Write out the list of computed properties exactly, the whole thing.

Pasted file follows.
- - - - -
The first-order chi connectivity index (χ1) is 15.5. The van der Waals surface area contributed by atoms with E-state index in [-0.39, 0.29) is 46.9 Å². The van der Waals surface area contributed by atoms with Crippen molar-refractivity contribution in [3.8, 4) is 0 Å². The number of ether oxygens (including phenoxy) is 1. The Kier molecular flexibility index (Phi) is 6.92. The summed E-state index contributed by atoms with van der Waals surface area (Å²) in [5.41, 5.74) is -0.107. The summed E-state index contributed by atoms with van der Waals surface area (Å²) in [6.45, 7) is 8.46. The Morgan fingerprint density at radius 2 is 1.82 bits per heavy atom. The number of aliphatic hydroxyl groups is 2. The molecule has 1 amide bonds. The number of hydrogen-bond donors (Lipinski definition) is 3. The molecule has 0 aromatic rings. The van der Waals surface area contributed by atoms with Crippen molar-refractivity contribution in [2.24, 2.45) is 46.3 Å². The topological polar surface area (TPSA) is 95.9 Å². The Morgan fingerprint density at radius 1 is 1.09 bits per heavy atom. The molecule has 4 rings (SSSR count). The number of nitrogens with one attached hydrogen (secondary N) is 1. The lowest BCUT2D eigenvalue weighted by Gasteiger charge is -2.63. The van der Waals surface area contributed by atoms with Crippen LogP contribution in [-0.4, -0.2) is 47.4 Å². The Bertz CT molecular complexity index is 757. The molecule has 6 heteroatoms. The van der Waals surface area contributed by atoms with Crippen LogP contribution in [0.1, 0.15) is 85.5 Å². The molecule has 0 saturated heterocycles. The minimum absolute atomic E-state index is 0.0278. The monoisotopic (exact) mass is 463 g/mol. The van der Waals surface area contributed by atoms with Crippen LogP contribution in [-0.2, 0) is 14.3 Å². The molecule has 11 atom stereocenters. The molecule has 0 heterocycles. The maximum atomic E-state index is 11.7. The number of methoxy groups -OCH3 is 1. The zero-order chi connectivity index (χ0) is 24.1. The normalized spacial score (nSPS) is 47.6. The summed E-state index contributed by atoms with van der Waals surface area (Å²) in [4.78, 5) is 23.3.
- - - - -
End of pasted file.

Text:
The first-order chi connectivity index (χ1) is 15.5. The van der Waals surface area contributed by atoms with E-state index in [-0.39, 0.29) is 46.9 Å². The van der Waals surface area contributed by atoms with Crippen molar-refractivity contribution in [3.8, 4) is 0 Å². The number of ether oxygens (including phenoxy) is 1. The Kier molecular flexibility index (Phi) is 6.92. The summed E-state index contributed by atoms with van der Waals surface area (Å²) in [5.41, 5.74) is -0.107. The summed E-state index contributed by atoms with van der Waals surface area (Å²) in [6.45, 7) is 8.46. The Morgan fingerprint density at radius 2 is 1.82 bits per heavy atom. The number of aliphatic hydroxyl groups is 2. The molecule has 1 amide bonds. The number of hydrogen-bond donors (Lipinski definition) is 3. The molecule has 0 aromatic rings. The van der Waals surface area contributed by atoms with Crippen molar-refractivity contribution in [2.24, 2.45) is 46.3 Å². The topological polar surface area (TPSA) is 95.9 Å². The Morgan fingerprint density at radius 1 is 1.09 bits per heavy atom. The molecule has 4 rings (SSSR count). The number of nitrogens with one attached hydrogen (secondary N) is 1. The lowest BCUT2D eigenvalue weighted by Gasteiger charge is -2.63. The van der Waals surface area contributed by atoms with Crippen LogP contribution in [-0.4, -0.2) is 47.4 Å². The Bertz CT molecular complexity index is 757. The molecule has 6 heteroatoms. The van der Waals surface area contributed by atoms with Crippen LogP contribution in [0.1, 0.15) is 85.5 Å². The molecule has 0 saturated heterocycles. The minimum absolute atomic E-state index is 0.0278. The monoisotopic (exact) mass is 463 g/mol. The van der Waals surface area contributed by atoms with Crippen LogP contribution in [-0.2, 0) is 14.3 Å². The molecule has 11 atom stereocenters. The molecule has 0 heterocycles. The maximum atomic E-state index is 11.7. The number of methoxy groups -OCH3 is 1. The zero-order chi connectivity index (χ0) is 24.1. The normalized spacial score (nSPS) is 47.6. The summed E-state index contributed by atoms with van der Waals surface area (Å²) in [4.78, 5) is 23.3.